Cleaning your substrate through the sterilization process is actually quite complex and requires specific equipment, so this method is only done by commercial growers.
Pasteurization, on the other hand, is very straightforward and can be done at home. The pasteurization process doesn’t kill 100% of the organisms living in the substrate material, however it kills most of those that will compete with the spawn.
To pasteurize your substrate, you’ll put it all in a water tight container and submerge in a water bath that’s around 160 F. It’s okay if the temperature fluctuates a bit, but you want the temperature to stay between 160 and 170F.
You need to leave the substrate in the water for at least 45 minutes up to one hour. Allow the substrate material to completely cool down before opening the container and combining with the spawn.
You’ll need to add water to your substrate so that there’s enough moisture to promote the spawn growing into mycelium.
Generally for Oyster mushroom substrates, it’s best to add 60% of the weight of the substrate in water. So, if you’re using 1 lb. of straw pellets, for example, you’ll add 9.6 ounces of water. If you’re using coffee grounds in the Oyster mushroom substrate, you don’t need additional moisture.
You can use room temperature water, just make sure it’s filtered. Pour into your mixing container with the substrate, mix well with your hands, then put the lid on the container. If you’re using pellets, try to break up the pellets a bit and make sure they’re all equally wet.
Adding the Spawn
After 30 minutes the water will be fully soaked in and you can add the spawn. For Oyster mushrooms, add 10% of the weight of the substrate.
After adding, break up the chunks of the spawn and mix the substrate well. Once you think everything is evenly mixed, it’s ready to go in the growing bag!
Filling the Growing Bag
You can use any bag or bucket as the holder for the substrate, as long as it’s completely clean. There are specific mushroom growing bags, but the only difference with these is that they’re longer so they can be hung up.
For beginner growers, it’s helpful to use a clear container so you can see the growth and know which step you’re at- plus, it’s super cool to watch the process!
When you fill the container, leave the top ⅓ open so that there’s excess air for healthy air exchange. Unless you’re using chopped straw as your mushroom substrate, in which case you can fill all the way to the top since it’s not so compact.
Once the bag is full make sure it’s properly sealed, and then wait for your bag to be inoculated!
You’ll want to leave the bag in a safe and stable place for the incubation period. The bag doesn’t need to be in the dark, but shouldn’t be in direct sunlight.
A room that’s 68 to 75 F is ideal, so most homes at room temperature are perfect. The inside of the bag will warm up as all the action happens and if the room warms up this increase will be exaggerated in the bag, so keep the bag in a room that won’t get too warm.
In about one week, you’ll see white spots in the bag, which is the sign that it’s inoculated! After another 1-2 weeks, it will be completely white as the mycelial network has spread all over the substrate. At this point, the fungi is ready to fruit!
A “mushroom coral” that formed because the bag was left in the dark for too long, so the mycelium didn’t receive enough sunlight and couldn’t form mushrooms. Oyster mushroom coral / Wendell Smith / CC 2.0
Take some scissors and cut an X towards the bottom of the bag or a hole in a bucket for the mushrooms to grow out of. If you’re growing in a bag, fold down the top of the bag so the mushrooms don’t try to grow inside the bag.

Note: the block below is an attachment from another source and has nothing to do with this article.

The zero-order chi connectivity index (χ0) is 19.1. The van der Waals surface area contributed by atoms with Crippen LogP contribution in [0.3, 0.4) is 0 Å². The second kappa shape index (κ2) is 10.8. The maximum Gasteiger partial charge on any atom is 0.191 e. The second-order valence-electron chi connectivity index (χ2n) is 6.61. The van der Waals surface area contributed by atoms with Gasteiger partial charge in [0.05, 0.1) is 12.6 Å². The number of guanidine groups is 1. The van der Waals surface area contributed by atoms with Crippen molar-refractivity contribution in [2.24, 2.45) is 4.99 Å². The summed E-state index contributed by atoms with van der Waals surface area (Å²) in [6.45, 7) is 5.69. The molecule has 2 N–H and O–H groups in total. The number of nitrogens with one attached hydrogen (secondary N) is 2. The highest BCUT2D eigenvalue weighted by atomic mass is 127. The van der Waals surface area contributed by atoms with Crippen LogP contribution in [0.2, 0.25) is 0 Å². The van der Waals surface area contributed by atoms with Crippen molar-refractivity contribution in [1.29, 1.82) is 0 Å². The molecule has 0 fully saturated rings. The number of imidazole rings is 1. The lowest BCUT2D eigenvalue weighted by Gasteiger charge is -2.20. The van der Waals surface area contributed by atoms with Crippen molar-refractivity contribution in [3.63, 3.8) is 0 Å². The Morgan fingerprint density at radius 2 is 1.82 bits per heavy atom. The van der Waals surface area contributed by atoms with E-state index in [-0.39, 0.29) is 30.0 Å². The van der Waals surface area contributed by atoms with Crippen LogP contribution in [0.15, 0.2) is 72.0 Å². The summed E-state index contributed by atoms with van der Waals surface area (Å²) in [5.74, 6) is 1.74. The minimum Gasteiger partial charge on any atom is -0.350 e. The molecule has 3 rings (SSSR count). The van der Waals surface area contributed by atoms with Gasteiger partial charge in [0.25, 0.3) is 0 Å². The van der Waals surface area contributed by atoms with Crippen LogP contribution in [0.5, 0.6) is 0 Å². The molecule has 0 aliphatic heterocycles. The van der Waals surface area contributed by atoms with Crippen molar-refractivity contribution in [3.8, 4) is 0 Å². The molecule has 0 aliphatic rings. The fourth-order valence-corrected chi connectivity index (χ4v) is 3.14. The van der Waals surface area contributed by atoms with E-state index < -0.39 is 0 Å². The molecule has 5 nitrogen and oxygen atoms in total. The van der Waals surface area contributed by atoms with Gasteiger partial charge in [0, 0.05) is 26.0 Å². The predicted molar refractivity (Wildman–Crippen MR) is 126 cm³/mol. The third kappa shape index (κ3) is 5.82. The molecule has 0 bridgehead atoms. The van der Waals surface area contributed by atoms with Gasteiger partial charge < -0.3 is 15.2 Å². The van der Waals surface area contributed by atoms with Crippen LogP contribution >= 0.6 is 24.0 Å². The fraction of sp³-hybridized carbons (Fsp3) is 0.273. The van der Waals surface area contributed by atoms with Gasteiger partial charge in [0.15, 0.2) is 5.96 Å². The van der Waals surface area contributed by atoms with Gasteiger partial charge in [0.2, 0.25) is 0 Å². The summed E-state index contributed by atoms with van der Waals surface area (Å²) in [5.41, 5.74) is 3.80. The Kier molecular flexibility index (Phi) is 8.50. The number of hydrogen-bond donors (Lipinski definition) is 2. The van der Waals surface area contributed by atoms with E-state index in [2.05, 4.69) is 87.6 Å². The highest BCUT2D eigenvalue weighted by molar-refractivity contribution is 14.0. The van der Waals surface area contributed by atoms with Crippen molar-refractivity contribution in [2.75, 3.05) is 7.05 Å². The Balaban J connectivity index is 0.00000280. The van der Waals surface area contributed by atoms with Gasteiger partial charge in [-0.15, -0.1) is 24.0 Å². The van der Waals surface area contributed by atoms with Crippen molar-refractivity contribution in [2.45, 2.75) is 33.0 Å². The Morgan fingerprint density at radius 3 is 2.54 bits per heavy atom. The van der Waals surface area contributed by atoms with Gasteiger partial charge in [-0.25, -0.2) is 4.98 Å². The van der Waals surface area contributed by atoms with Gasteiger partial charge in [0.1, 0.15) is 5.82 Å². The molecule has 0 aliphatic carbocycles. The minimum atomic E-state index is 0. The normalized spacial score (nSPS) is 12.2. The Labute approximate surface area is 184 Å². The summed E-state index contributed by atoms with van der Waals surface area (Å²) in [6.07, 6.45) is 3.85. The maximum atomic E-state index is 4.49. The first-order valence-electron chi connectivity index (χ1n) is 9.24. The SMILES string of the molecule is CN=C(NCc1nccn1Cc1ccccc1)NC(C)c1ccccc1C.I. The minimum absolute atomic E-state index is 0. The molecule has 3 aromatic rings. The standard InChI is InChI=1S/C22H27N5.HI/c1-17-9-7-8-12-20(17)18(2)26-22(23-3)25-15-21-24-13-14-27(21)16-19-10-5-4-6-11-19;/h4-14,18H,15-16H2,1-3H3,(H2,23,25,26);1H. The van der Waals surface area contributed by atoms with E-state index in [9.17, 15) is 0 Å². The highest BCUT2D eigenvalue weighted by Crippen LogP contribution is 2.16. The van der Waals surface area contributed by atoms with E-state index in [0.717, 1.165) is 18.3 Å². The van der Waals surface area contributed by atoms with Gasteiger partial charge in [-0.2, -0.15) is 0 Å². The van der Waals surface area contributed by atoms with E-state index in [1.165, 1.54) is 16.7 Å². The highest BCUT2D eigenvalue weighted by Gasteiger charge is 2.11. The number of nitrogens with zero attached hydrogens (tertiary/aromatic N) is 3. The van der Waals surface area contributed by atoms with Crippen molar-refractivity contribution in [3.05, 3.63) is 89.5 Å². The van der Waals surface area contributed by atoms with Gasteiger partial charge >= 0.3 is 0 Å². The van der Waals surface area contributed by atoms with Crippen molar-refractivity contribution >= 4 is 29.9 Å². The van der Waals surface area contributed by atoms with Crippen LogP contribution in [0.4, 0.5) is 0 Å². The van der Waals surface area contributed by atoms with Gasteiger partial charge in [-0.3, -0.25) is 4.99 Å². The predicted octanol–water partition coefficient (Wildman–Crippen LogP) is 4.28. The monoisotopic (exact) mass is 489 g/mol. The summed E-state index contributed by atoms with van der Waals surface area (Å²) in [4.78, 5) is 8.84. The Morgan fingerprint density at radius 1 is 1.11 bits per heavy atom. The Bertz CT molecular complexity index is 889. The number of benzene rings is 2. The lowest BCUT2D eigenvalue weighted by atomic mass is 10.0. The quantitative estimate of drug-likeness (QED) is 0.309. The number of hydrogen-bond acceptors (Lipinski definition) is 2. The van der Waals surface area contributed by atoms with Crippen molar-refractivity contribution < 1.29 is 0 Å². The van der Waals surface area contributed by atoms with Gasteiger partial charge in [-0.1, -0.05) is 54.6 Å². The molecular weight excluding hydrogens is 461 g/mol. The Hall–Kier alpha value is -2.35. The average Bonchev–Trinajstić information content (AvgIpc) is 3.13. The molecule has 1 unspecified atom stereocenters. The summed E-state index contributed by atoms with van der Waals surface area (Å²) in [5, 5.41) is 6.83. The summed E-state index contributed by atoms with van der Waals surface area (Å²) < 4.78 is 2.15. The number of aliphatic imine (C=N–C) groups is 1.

As with plants that you grow for their fruits, you want to create ideal conditions for the mushrooms to fruit. The best things you can do are provide light, humidity, and fresh air.
The mycelium doesn’t need light like plants do for photosynthesizing, but they will benefit from indirect light. Letting the mushroom container sit on a windowsill or near a window will help provide energy for fruiting.
You can provide humidity to the mycelium by misting the block a few times a day for several days until it begins to fruit. The mycelium just needs to be a bit moist, it doesn’t need to be watered!
The mycelium need some air circulation, but shouldn’t be placed outside where they can be exposed to other bacteria or fungi. The circulation in most vented rooms is enough for mushrooms, but if you notice that they’re a bit thin or weak, open the window just for a couple minutes to provide some air circulation.
The mushrooms will be ready for harvest about 2 weeks after creating the opening!
Harvesting the Oyster Mushrooms
How exciting! Just about one month after creating the substrate, the mushrooms will be ready for harvest and can be eaten right away.
For a home gardener, how awesome is it to start growing something and be able to harvest in one month! Plus, mushrooms are something you can grow all year round.
The ideal point for harvesting is when the tops are large but still rounded and haven’t flattened out yet.
Reach your hand underneath and grab the base of the mushroom cluster, twist, and pull it off the block. The mushrooms should come off very easily so if they don’t that’s a sign that they’re not ready yet and to wait another day.
Once you harvest, you can eat the mushrooms right away and store the mushrooms fresh in the fridge for about 10 days. You can also dry them in the oven or a dehydrator.
And that’s it! Creating and preparing an Oyster mushroom substrate is super easy and definitely something that anyone can do. Preparing the substrate is really the biggest effort in growing mushrooms, otherwise you just wait and watch them grow. Have fun with your fungi!
Jen is a master gardener, interior designer and home improvement expert. She has completed many home improvement, decor and remodeling projects with her family over the past 10 years on their 4,500 sf Victorian house. She is also a passionate farmer who keeps goats, chickens, turkeys cows and pigs on her farm, and an instructor for her community’s Organic and Sustainable Farming project.